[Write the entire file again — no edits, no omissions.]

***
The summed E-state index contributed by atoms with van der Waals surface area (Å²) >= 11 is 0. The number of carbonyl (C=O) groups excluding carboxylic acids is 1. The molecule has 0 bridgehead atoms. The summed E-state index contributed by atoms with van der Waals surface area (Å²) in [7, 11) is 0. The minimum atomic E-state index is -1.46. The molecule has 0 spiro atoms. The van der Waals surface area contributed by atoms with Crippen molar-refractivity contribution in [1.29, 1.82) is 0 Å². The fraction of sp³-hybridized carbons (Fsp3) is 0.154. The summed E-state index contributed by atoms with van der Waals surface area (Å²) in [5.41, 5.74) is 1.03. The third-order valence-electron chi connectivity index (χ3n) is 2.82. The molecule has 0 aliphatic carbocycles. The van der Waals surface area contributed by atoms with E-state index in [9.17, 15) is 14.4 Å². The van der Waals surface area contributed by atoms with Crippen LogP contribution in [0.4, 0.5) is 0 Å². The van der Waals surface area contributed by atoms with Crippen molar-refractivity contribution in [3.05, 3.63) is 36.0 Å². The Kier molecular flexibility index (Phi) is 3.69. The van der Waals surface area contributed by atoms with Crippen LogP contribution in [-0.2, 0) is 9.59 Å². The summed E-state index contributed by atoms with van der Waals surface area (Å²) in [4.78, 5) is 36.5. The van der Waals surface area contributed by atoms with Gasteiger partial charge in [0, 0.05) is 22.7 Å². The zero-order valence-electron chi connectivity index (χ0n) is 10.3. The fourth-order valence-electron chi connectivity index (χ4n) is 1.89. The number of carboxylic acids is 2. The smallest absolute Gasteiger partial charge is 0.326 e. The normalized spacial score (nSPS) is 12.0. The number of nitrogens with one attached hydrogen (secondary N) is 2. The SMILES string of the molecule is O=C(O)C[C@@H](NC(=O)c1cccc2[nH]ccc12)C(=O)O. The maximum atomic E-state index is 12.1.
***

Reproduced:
The summed E-state index contributed by atoms with van der Waals surface area (Å²) >= 11 is 0. The number of carbonyl (C=O) groups excluding carboxylic acids is 1. The molecule has 0 bridgehead atoms. The summed E-state index contributed by atoms with van der Waals surface area (Å²) in [7, 11) is 0. The minimum atomic E-state index is -1.46. The molecule has 0 spiro atoms. The van der Waals surface area contributed by atoms with Crippen molar-refractivity contribution in [1.29, 1.82) is 0 Å². The fraction of sp³-hybridized carbons (Fsp3) is 0.154. The summed E-state index contributed by atoms with van der Waals surface area (Å²) in [5.41, 5.74) is 1.03. The third-order valence-electron chi connectivity index (χ3n) is 2.82. The molecule has 0 aliphatic carbocycles. The van der Waals surface area contributed by atoms with E-state index in [9.17, 15) is 14.4 Å². The van der Waals surface area contributed by atoms with Crippen LogP contribution in [0.4, 0.5) is 0 Å². The van der Waals surface area contributed by atoms with Crippen molar-refractivity contribution in [3.05, 3.63) is 36.0 Å². The Kier molecular flexibility index (Phi) is 3.69. The van der Waals surface area contributed by atoms with Crippen LogP contribution in [-0.2, 0) is 9.59 Å². The summed E-state index contributed by atoms with van der Waals surface area (Å²) in [4.78, 5) is 36.5. The van der Waals surface area contributed by atoms with Gasteiger partial charge in [0, 0.05) is 22.7 Å². The zero-order valence-electron chi connectivity index (χ0n) is 10.3. The fourth-order valence-electron chi connectivity index (χ4n) is 1.89. The number of carboxylic acids is 2. The smallest absolute Gasteiger partial charge is 0.326 e. The normalized spacial score (nSPS) is 12.0. The number of nitrogens with one attached hydrogen (secondary N) is 2. The SMILES string of the molecule is O=C(O)C[C@@H](NC(=O)c1cccc2[nH]ccc12)C(=O)O. The maximum atomic E-state index is 12.1.